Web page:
Locals react to Boston Marathon bombing
Amie James, director of Beaumont’s Gusher Marathon, was driving around Austin with her husband, Richard, when she first heard about the bombs that wreaked havoc at the Boston Marathon’s finish line on Monday.
“This is absolutely abhorrent behavior; These are people who help each other and run for causes,” James said. “To attack a running, especially one that is so famous for helping people, is horrible.”
Three people from Southeast Texas ran the 116th annual marathon Monday. Joseph Frazier, 27, and Daniel Villarreal, 29, both of Beaumont and Amanda Britnell, 30, of Orange were unharmed after the two bombs went off, according to local news reports.
“I didn’t realize it was as serious as it was when we were in the car,” James said. “I didn’t realize there were actual bomb explosions — I thought perhaps there was something going on in the city.”
The bombings, which killed three people including an 8-year-old child, injured more than 140 runners and spectators.
“It’s such a juxtaposition with a running event, which aims to spread positivity,” she said. “I think it’s a terrible state for our national security that something so positive can fall victim to such heinousness.”
James said that the beauty of a marathon is that onlookers can participate and cheer on the runners.
“I think of how it’s going to change for next year and how it’s going to impact marathons in general,” she said.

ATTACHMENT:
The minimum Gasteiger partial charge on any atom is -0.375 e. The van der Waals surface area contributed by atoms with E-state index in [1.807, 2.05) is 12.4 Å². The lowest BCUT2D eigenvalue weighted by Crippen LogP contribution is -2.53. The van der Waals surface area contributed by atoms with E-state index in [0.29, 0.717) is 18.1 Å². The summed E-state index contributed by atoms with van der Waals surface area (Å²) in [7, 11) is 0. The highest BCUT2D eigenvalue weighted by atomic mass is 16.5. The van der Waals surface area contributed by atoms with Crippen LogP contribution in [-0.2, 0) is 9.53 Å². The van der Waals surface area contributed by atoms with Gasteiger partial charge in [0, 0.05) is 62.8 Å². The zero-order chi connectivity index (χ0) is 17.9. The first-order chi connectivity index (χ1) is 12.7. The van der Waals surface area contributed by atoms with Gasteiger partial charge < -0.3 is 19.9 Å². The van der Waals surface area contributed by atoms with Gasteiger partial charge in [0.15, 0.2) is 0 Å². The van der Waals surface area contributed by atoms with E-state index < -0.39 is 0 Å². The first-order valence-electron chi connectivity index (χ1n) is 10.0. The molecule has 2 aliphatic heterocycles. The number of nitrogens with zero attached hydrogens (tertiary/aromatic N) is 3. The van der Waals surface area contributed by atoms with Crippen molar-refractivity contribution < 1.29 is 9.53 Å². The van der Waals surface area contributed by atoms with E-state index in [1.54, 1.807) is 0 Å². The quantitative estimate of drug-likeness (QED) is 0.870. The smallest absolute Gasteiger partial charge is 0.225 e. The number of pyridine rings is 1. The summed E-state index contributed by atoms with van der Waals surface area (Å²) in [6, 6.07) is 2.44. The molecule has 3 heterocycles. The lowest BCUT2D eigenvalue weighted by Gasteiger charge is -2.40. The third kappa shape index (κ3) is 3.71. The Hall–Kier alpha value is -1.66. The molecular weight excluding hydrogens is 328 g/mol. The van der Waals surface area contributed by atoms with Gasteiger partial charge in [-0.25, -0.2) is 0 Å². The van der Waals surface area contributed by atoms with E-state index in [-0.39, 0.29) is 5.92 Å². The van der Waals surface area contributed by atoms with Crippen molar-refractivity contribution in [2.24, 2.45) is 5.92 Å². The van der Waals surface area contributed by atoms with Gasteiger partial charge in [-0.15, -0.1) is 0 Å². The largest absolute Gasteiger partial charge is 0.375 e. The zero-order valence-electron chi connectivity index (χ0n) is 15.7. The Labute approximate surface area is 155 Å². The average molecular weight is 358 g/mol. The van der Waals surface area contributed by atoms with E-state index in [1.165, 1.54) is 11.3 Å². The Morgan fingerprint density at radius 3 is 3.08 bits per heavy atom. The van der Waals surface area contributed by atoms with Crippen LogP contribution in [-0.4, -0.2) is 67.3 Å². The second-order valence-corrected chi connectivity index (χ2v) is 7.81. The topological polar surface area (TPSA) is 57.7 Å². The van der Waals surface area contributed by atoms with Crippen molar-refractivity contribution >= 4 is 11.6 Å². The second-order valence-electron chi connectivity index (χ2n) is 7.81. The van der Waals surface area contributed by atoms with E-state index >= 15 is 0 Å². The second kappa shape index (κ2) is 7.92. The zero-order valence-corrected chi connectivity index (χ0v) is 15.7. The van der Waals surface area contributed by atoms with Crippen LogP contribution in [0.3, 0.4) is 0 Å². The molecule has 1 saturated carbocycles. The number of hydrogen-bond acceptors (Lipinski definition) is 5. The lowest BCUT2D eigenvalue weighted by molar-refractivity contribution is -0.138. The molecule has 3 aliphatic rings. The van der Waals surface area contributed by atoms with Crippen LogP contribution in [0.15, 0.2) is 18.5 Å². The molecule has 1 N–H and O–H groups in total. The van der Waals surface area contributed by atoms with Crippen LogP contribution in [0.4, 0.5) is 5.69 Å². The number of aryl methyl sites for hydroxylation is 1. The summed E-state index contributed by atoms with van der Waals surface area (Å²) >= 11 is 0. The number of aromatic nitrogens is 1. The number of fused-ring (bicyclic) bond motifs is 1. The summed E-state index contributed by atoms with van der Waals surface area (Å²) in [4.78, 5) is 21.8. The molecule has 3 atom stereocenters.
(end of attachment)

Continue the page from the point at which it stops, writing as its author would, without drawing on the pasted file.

Unlike smaller marathons like the Gusher which are open to anyone who wants to register, the Boston Marathon is the pinnacle for long-distance runners and they must qualify to participate.
“People work so hard to get to the event and it’s not an easy feat. This is their dream and it’s their moment of a lifetime and to have it marred by this sort of act — words cannot express how terrible that is,” James said.
Several runners from local running clubs will honor the victims who were injured and killed during the blasts.
Amber Oleksy, a teacher and coach at Port Neches-Groves High School, organized the “silent run” on Facebook.
“I know it isn’t much, but I think I’d like to do a silent run, a mile for each person who senselessly lost their life today either running or cheering on those who were,” Oleksy wrote on Facebook.
Oleksy qualified for the 2014 Boston Marathon last weekend at the Dallas Marathon.
The run/walk will start at 6 p.m. in the parking lot of PN-G High School across from the fire station at the corner of Magnolia and Avenue D.
James appreciates the fact that she still feels “free to go run” whenever she wants.
“I don’t want to lose that safety feeling,” she said.